On Tuesday, former New York City mayor Michael Bloomberg faced swift backlash after a clip resurfaced of the Republican presidential candidate defending the stop-and-frisk policy, which is known to aggressively target Latino and Black men.
Political podcaster Benjamin Dixon posted a one-minute audio clip from a speech Bloomberg gave at the Aspen Institute in 2015 and explicitly claimed Bloomberg’s representatives requested the video not be released. In the clip, we hear the former mayor state that nearly all murderers and murder victims fit one description – they’re minorities.
Bloomberg had video of speech blocked.
— Benjamin Dixon (@BenjaminPDixon) February 10, 2020
“You can just Xerox [a description] and pass it out to all the cops,” Bloomberg said. “They are male, minorities, 16-25. That’s true in New York. That’s true in virtually every city.”
He also admitted that during his tenure as mayor, he sent cops out to “minority neighborhoods” because “that’s where the real crime is.” His reasoning was that the way to get guns off the streets is to “throw [minority kids] up against the walls and frisk them.”
The clip garnered over 7 million views and #BloombergIsRacist quickly began trending on Twitter.
Another user shared an interview in which Bloomberg claims that white people are stopped more than minorities. “I think we disproportionately stop whites too much and minorities too little,” he said. Of course, that’s factually incorrect.
Towards the end of Bloomberg’s third term as mayor, stop-and-frisk peaked. According to the Center of Constitutional Rights, in 2011 the NYPD stopped 685,724 people – 84% of whom Latino and Black. Bloomberg’s intent was reportedly to get guns off the streets, but “contraband was found in only 2% of all stops.”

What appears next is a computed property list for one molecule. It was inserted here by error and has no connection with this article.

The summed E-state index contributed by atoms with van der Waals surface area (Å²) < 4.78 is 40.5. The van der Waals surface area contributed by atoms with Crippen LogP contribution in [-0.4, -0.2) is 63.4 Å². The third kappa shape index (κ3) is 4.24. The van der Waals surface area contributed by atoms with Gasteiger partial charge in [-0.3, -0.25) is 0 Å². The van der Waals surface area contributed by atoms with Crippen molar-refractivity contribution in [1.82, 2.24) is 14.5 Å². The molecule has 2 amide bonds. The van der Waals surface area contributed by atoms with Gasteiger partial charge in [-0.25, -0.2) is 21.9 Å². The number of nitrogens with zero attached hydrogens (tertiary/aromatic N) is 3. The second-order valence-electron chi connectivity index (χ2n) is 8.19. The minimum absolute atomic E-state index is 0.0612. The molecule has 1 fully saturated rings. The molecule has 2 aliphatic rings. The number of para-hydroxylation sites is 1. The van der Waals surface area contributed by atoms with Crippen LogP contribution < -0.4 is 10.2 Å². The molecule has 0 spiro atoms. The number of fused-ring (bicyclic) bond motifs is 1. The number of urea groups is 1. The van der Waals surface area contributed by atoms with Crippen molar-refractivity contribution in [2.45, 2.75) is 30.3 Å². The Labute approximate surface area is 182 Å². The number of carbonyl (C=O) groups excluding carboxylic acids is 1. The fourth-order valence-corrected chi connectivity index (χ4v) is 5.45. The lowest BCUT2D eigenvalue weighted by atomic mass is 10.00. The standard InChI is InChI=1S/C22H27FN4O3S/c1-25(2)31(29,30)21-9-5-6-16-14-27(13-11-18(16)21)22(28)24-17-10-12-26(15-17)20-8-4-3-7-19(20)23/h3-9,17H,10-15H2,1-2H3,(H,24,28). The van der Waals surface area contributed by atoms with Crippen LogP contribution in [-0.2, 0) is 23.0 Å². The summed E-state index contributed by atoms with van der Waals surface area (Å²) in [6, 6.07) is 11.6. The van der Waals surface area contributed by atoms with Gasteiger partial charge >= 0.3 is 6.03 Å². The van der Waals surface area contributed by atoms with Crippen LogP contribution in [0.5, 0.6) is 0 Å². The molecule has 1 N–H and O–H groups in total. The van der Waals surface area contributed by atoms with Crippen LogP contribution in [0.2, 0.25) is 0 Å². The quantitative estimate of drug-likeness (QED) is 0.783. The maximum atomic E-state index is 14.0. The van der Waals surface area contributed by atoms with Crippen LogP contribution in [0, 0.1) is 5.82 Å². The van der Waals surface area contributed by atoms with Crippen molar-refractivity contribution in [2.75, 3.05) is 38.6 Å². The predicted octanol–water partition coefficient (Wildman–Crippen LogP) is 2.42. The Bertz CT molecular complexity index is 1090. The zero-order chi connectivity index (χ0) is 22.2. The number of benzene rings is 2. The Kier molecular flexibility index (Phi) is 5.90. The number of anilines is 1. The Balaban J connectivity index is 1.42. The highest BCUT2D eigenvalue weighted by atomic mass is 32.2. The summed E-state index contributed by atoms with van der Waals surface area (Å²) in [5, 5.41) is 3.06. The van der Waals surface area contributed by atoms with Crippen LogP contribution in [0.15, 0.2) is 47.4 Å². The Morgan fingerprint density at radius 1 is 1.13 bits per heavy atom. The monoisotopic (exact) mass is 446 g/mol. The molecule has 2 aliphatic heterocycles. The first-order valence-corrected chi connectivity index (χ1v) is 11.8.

When Mayor de Blasio took office in 2014, the number of reported stops decreased by 98%, according to The New York Civil Liberties Union. However, Latino and Black men are still being targeted in stop-and-frisks.
Following the backlash, the presidential candidate issued a statement of his own.
“I have apologized for taking too long to understand the impact of stop and frisk on Black and Latino communities,” he said before pivoting to a non-apology. “I inherited stop-and-frisk. In an effort to stop gun violence, it was overused. I cut it back by 95%. I should have cut it back sooner.”
Or, perhaps, he shouldn’t have targeted us at all.
“The notion that this makes us safer is a big lie,” said Benjamin Jealous, president of the NAACP, to The Guardian in 2012. “We don’t need to violate people’s human rights or their basic dignity to make this country safer.”